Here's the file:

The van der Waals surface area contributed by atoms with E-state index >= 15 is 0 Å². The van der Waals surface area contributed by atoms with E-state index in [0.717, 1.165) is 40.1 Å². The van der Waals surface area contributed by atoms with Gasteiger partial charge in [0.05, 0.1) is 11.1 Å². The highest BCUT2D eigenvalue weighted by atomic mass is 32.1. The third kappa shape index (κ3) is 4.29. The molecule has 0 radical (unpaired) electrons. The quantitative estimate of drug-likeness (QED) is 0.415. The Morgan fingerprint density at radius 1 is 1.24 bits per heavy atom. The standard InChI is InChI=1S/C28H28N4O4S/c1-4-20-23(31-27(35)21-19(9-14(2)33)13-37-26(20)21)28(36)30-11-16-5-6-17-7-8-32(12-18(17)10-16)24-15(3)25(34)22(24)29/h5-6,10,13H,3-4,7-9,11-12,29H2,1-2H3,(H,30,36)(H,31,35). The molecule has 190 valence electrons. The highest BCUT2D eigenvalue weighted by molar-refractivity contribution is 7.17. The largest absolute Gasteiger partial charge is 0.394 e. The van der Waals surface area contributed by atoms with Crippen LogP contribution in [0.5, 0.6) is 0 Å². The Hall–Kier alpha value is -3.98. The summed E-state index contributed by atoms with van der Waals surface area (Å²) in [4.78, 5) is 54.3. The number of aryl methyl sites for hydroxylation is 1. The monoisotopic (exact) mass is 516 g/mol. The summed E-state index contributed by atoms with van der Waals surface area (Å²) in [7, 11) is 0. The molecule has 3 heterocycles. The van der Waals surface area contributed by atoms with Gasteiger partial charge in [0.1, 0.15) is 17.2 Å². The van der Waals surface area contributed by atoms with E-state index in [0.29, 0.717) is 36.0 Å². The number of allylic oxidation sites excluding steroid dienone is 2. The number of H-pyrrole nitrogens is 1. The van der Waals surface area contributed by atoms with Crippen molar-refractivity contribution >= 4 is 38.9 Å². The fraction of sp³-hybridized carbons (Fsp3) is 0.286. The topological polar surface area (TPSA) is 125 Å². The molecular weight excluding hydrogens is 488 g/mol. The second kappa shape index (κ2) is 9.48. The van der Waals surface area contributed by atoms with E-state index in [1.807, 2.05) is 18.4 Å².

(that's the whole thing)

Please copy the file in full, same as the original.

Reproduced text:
The van der Waals surface area contributed by atoms with E-state index >= 15 is 0 Å². The van der Waals surface area contributed by atoms with E-state index in [0.717, 1.165) is 40.1 Å². The van der Waals surface area contributed by atoms with Gasteiger partial charge in [0.05, 0.1) is 11.1 Å². The highest BCUT2D eigenvalue weighted by atomic mass is 32.1. The third kappa shape index (κ3) is 4.29. The molecule has 0 radical (unpaired) electrons. The quantitative estimate of drug-likeness (QED) is 0.415. The Morgan fingerprint density at radius 1 is 1.24 bits per heavy atom. The standard InChI is InChI=1S/C28H28N4O4S/c1-4-20-23(31-27(35)21-19(9-14(2)33)13-37-26(20)21)28(36)30-11-16-5-6-17-7-8-32(12-18(17)10-16)24-15(3)25(34)22(24)29/h5-6,10,13H,3-4,7-9,11-12,29H2,1-2H3,(H,30,36)(H,31,35). The molecule has 190 valence electrons. The highest BCUT2D eigenvalue weighted by molar-refractivity contribution is 7.17. The largest absolute Gasteiger partial charge is 0.394 e. The van der Waals surface area contributed by atoms with Crippen LogP contribution in [0.5, 0.6) is 0 Å². The Hall–Kier alpha value is -3.98. The summed E-state index contributed by atoms with van der Waals surface area (Å²) in [4.78, 5) is 54.3. The number of aryl methyl sites for hydroxylation is 1. The monoisotopic (exact) mass is 516 g/mol. The summed E-state index contributed by atoms with van der Waals surface area (Å²) in [7, 11) is 0. The molecule has 3 heterocycles. The van der Waals surface area contributed by atoms with Gasteiger partial charge in [0.1, 0.15) is 17.2 Å². The van der Waals surface area contributed by atoms with E-state index in [0.29, 0.717) is 36.0 Å². The number of allylic oxidation sites excluding steroid dienone is 2. The number of H-pyrrole nitrogens is 1. The van der Waals surface area contributed by atoms with Crippen molar-refractivity contribution >= 4 is 38.9 Å². The fraction of sp³-hybridized carbons (Fsp3) is 0.286. The topological polar surface area (TPSA) is 125 Å². The molecular weight excluding hydrogens is 488 g/mol. The second kappa shape index (κ2) is 9.48. The van der Waals surface area contributed by atoms with E-state index in [1.807, 2.05) is 18.4 Å².